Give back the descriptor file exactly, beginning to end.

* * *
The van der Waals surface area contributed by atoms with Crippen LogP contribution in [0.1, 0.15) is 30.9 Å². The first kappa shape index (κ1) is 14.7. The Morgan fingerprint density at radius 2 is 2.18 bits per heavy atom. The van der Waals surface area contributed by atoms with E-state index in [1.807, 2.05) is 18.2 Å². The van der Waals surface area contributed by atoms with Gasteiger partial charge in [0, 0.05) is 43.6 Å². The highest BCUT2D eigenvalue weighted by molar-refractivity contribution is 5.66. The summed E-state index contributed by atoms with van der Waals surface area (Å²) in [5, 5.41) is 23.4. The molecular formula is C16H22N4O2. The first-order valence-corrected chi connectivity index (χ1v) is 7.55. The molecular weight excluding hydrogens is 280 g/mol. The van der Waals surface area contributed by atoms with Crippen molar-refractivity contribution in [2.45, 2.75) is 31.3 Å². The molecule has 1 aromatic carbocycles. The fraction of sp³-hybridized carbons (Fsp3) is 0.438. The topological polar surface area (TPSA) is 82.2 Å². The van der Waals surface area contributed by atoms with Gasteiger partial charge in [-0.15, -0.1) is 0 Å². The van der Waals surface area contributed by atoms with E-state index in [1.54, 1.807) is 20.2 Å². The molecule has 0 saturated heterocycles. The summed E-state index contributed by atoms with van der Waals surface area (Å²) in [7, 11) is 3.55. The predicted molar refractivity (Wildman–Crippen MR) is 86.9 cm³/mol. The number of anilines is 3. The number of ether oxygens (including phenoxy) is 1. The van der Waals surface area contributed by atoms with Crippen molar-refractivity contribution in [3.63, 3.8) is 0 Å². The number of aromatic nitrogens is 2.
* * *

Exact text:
The van der Waals surface area contributed by atoms with Crippen LogP contribution in [0.1, 0.15) is 30.9 Å². The first kappa shape index (κ1) is 14.7. The Morgan fingerprint density at radius 2 is 2.18 bits per heavy atom. The van der Waals surface area contributed by atoms with E-state index in [1.807, 2.05) is 18.2 Å². The van der Waals surface area contributed by atoms with Gasteiger partial charge in [0, 0.05) is 43.6 Å². The highest BCUT2D eigenvalue weighted by molar-refractivity contribution is 5.66. The summed E-state index contributed by atoms with van der Waals surface area (Å²) in [5, 5.41) is 23.4. The molecular formula is C16H22N4O2. The first-order valence-corrected chi connectivity index (χ1v) is 7.55. The molecular weight excluding hydrogens is 280 g/mol. The van der Waals surface area contributed by atoms with Crippen molar-refractivity contribution in [2.45, 2.75) is 31.3 Å². The molecule has 1 aromatic carbocycles. The fraction of sp³-hybridized carbons (Fsp3) is 0.438. The topological polar surface area (TPSA) is 82.2 Å². The van der Waals surface area contributed by atoms with Gasteiger partial charge in [-0.15, -0.1) is 0 Å². The van der Waals surface area contributed by atoms with E-state index in [1.54, 1.807) is 20.2 Å². The molecule has 0 saturated heterocycles. The summed E-state index contributed by atoms with van der Waals surface area (Å²) in [7, 11) is 3.55. The predicted molar refractivity (Wildman–Crippen MR) is 86.9 cm³/mol. The number of anilines is 3. The number of ether oxygens (including phenoxy) is 1. The van der Waals surface area contributed by atoms with Crippen molar-refractivity contribution in [3.63, 3.8) is 0 Å². The number of aromatic nitrogens is 2.